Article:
In Turkey, architects revitalize a coastal city by undoing the highway engineers’ mistakes

In the Antalya Province of Turkey, there’s a coastal district called Konyaaltı.

The district is situated beneath the old city of Antalya, and extends miles toward the west, with various kinds of beaches including sand and shingle. The water is a little cooler compared to other beaches in Antalya, due to an underground creek flowing to the sea.

The area is popular with tourists, but the local community has never reached its full economic potential as the result of a badly-planned coastal highway that divides the coast from the community behind it.

As with most other waterfront highways around the world, the engineers simplistically concerned themselves only with maximizing traffic flow, never concerning themselves with more complex issues, such as the welfare of the residents.

But those mistakes are finally being rectified. The first phase of the Antalya Konyaalti coastline rehabilitation project—covering an area of approximately 100 hectares (250 acres)—was opened to the public on June 15, 2018.

This area was the subject of a national architectural competition opened in 2014 and Ozer\Urger Architects’ proposal was the winning design to be implemented in collaboration with Tugay Architects.

Mediterranean Avenue was the first executed phase of the Antalya Konyaalti coastline rehabilitation project that also includes Museum Square and Variant, Beachpark and Olbia Square as four distinct projects within the overall revitalization program.

The main strategy of the revitalization is reconnecting the area by reducing the domination of that poorly-designed hightway. For this purpose, a series of thematic focal zones were created between the port and the museum to diversify the city’s existing hub system on the western coast.

Another goal of the project was to strengthen the relationship of the residential neighbourhood with the coastline. The recreational, cultural and sporting activities offered to the residents of the settlements were added to the project along the coast for this purpose.

The pedestrian-friendly vehicle traffic, as well as the infrastructure for a better public transport and bicycle transportation, were established in the project while maintaining the existing vertical and horizontal connections in the area. Architectural proposals that provide accessible and perceivable space for all types of users have been developed and the coastline has been reprogrammed with multiple and mixed uses including recreation, sports and cultural activities.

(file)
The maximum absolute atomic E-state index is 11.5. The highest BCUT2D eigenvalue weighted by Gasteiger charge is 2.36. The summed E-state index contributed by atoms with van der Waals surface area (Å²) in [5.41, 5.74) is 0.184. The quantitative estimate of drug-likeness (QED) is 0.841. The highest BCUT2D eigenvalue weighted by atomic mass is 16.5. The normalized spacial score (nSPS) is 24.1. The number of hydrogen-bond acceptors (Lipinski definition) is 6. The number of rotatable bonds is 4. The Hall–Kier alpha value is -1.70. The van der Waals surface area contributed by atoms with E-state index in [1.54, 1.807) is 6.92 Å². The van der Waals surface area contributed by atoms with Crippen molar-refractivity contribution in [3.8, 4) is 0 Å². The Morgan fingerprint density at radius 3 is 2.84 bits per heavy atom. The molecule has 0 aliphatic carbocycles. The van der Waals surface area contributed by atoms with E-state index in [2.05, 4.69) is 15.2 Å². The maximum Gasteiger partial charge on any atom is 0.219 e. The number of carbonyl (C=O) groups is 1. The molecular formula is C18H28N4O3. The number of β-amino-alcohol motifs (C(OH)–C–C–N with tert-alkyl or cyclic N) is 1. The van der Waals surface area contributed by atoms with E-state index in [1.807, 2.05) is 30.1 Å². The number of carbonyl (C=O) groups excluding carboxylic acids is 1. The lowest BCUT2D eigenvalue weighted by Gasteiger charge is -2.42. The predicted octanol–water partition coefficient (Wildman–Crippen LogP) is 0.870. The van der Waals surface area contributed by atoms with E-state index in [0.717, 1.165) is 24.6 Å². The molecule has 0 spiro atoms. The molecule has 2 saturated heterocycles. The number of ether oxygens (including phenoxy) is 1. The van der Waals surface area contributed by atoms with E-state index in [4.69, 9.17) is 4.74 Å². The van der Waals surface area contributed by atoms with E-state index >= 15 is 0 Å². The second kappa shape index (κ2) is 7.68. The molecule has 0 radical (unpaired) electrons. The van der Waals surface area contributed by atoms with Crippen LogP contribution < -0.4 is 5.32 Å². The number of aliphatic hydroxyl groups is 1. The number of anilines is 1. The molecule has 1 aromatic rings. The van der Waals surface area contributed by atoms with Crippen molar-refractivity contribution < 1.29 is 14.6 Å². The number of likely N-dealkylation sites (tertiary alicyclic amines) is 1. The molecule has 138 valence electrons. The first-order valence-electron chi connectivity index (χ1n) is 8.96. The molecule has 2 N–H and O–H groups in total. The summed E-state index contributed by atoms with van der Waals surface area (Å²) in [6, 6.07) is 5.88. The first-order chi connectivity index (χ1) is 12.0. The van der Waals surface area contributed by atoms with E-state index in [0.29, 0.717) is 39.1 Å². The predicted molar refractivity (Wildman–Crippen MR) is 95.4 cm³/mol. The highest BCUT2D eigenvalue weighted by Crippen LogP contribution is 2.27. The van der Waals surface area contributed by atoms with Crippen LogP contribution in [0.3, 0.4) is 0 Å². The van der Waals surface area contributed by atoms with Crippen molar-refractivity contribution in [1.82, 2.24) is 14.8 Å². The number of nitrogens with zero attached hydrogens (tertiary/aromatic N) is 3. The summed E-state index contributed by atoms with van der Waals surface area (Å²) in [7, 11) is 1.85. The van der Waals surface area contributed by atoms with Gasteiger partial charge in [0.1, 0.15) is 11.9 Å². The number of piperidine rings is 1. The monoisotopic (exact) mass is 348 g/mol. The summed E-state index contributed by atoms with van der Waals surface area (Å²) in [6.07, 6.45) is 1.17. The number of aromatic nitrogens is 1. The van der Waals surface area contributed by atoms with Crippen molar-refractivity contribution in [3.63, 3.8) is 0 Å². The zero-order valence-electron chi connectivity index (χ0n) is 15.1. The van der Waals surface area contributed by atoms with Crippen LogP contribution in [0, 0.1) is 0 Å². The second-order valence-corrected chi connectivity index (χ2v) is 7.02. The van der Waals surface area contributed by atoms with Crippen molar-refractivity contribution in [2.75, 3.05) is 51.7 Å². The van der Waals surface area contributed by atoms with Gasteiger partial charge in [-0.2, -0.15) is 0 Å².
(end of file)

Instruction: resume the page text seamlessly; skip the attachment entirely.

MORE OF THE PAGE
Urban landscape elements are designed as modules with different functions. Urban furniture, shadow elements, activity points, water and plantation landscaping elements that also provide seating and reclining functions are placed within the hard, semi-hard and soft landscape surfaces.


The Mediterranean Avenue is an important recreational area for the city despite the heavy traffic. With this rehabilitation project, the route from Olbia to the Taurus Creek was reduced to a narrower two-lane road and the parking lots were reorganized.

Thanks to the redesigned road geometry and surface material, the traffic was slowed down and the Mediterranean Avenue became a more pedestrian friendly route. On the other hand, the green corridors between the residential areas in the north were extended to the shore and these corridors were terminated with green areas on the coast.

A vibrant, accessible and rich urban life along the coast was designed with a program chain and with a menu of activities with different focal points. The activities in this menu were placed on the wide strip parallel to the Mediterranean Avenue. This design idea also provided the flexibility to add and remove menu items according to the requirements and demands that can be changed in the future.


The Museum Square is the entrance gate to the coastline for the citizens of Antalya.

The urban regeneration design of Ozer\Urger Architects aims to integrate this square with the museum garden. In addition, the viewing platform located 40m above sea level has been redesigned and integrated into the museum square.


Beachpark, as one of the important and active points of the coastline, includes shopping, F&B and entertainment facilities.
Instead of the old over-expanded commercial booths, smaller kiosks are proposed in this part of the project to enhance the link between the grove and the coast.

Two elevators have been added to provide vertical access to the cultural park area, two public spaces have been merged and portable wooden paths have been installed to provide easy access for disabled people and for parents with buggies. The green area in this area is increased by 30% with the newly planted trees and plantation.


Olbia Square on the Dumlupinar Avenue was planned as a city square that also acts as a gateway with sports, entertainment and cultural activities.

An interactive water show in the square offers a cool sunbathing opportunity alongside fun. Multipurpose sports fields provide sports and entertainment infrastructure for all ages.

All photos © Yercekim Architectural Photography.

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